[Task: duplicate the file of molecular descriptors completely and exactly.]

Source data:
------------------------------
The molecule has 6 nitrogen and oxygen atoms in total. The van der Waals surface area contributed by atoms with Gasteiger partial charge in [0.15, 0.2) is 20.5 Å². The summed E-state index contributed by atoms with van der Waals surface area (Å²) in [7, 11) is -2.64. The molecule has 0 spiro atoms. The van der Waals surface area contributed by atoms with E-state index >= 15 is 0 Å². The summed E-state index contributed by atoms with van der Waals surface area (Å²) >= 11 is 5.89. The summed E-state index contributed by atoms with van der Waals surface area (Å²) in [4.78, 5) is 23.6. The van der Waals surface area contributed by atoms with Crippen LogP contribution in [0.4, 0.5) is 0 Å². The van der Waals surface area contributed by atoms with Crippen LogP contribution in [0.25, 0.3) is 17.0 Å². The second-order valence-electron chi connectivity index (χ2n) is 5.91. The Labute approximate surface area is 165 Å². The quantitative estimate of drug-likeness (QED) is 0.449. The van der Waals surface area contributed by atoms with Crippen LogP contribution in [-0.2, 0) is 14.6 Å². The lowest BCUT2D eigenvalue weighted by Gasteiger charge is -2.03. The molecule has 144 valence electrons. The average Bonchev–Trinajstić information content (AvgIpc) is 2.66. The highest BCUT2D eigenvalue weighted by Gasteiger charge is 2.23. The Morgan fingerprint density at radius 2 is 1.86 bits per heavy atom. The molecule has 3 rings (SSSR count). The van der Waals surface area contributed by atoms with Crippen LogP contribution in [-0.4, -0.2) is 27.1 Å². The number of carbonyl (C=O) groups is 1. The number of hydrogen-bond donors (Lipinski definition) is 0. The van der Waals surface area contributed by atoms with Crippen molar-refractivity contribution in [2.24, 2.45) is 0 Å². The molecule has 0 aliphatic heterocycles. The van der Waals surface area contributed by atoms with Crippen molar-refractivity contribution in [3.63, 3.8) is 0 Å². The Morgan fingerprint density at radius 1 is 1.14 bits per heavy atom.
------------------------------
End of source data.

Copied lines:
The molecule has 6 nitrogen and oxygen atoms in total. The van der Waals surface area contributed by atoms with Gasteiger partial charge in [0.15, 0.2) is 20.5 Å². The summed E-state index contributed by atoms with van der Waals surface area (Å²) in [7, 11) is -2.64. The molecule has 0 spiro atoms. The van der Waals surface area contributed by atoms with E-state index >= 15 is 0 Å². The summed E-state index contributed by atoms with van der Waals surface area (Å²) >= 11 is 5.89. The summed E-state index contributed by atoms with van der Waals surface area (Å²) in [4.78, 5) is 23.6. The van der Waals surface area contributed by atoms with Crippen LogP contribution in [0.4, 0.5) is 0 Å². The van der Waals surface area contributed by atoms with Crippen LogP contribution in [0.25, 0.3) is 17.0 Å². The second-order valence-electron chi connectivity index (χ2n) is 5.91. The Labute approximate surface area is 165 Å². The quantitative estimate of drug-likeness (QED) is 0.449. The van der Waals surface area contributed by atoms with Crippen LogP contribution in [-0.2, 0) is 14.6 Å². The lowest BCUT2D eigenvalue weighted by Gasteiger charge is -2.03. The molecule has 144 valence electrons. The average Bonchev–Trinajstić information content (AvgIpc) is 2.66. The highest BCUT2D eigenvalue weighted by Gasteiger charge is 2.23. The Morgan fingerprint density at radius 2 is 1.86 bits per heavy atom. The molecule has 3 rings (SSSR count). The van der Waals surface area contributed by atoms with Crippen LogP contribution in [-0.4, -0.2) is 27.1 Å². The number of carbonyl (C=O) groups is 1. The number of hydrogen-bond donors (Lipinski definition) is 0. The van der Waals surface area contributed by atoms with Crippen molar-refractivity contribution in [2.24, 2.45) is 0 Å². The molecule has 0 aliphatic heterocycles. The van der Waals surface area contributed by atoms with Crippen molar-refractivity contribution in [3.63, 3.8) is 0 Å². The Morgan fingerprint density at radius 1 is 1.14 bits per heavy atom.